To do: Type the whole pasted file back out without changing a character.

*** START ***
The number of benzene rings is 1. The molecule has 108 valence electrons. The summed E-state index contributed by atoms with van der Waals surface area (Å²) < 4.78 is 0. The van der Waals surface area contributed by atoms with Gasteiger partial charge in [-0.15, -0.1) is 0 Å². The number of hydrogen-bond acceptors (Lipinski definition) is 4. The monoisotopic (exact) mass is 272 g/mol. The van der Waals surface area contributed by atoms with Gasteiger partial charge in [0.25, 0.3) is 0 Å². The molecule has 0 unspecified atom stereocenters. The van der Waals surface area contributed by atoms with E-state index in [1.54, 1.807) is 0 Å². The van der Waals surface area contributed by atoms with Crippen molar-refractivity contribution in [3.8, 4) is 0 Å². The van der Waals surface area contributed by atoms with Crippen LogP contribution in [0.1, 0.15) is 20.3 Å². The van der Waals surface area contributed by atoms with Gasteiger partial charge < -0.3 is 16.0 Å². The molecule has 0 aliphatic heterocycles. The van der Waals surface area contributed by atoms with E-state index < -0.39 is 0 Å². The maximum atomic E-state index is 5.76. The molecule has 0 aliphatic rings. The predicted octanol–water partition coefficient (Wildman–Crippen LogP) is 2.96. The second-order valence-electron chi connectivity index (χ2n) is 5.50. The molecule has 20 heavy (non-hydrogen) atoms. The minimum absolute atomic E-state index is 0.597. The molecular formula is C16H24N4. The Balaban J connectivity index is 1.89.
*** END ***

The number of benzene rings is 1. The molecule has 108 valence electrons. The summed E-state index contributed by atoms with van der Waals surface area (Å²) < 4.78 is 0. The van der Waals surface area contributed by atoms with Gasteiger partial charge in [-0.15, -0.1) is 0 Å². The number of hydrogen-bond acceptors (Lipinski definition) is 4. The monoisotopic (exact) mass is 272 g/mol. The van der Waals surface area contributed by atoms with Gasteiger partial charge in [0.25, 0.3) is 0 Å². The molecule has 0 unspecified atom stereocenters. The van der Waals surface area contributed by atoms with E-state index in [1.54, 1.807) is 0 Å². The van der Waals surface area contributed by atoms with Crippen molar-refractivity contribution in [3.8, 4) is 0 Å². The van der Waals surface area contributed by atoms with Crippen LogP contribution in [0.1, 0.15) is 20.3 Å². The van der Waals surface area contributed by atoms with Gasteiger partial charge < -0.3 is 16.0 Å². The molecule has 0 aliphatic heterocycles. The van der Waals surface area contributed by atoms with E-state index < -0.39 is 0 Å². The maximum atomic E-state index is 5.76. The molecule has 0 aliphatic rings. The predicted octanol–water partition coefficient (Wildman–Crippen LogP) is 2.96. The second-order valence-electron chi connectivity index (χ2n) is 5.50. The molecule has 20 heavy (non-hydrogen) atoms. The minimum absolute atomic E-state index is 0.597. The molecular formula is C16H24N4. The Balaban J connectivity index is 1.89.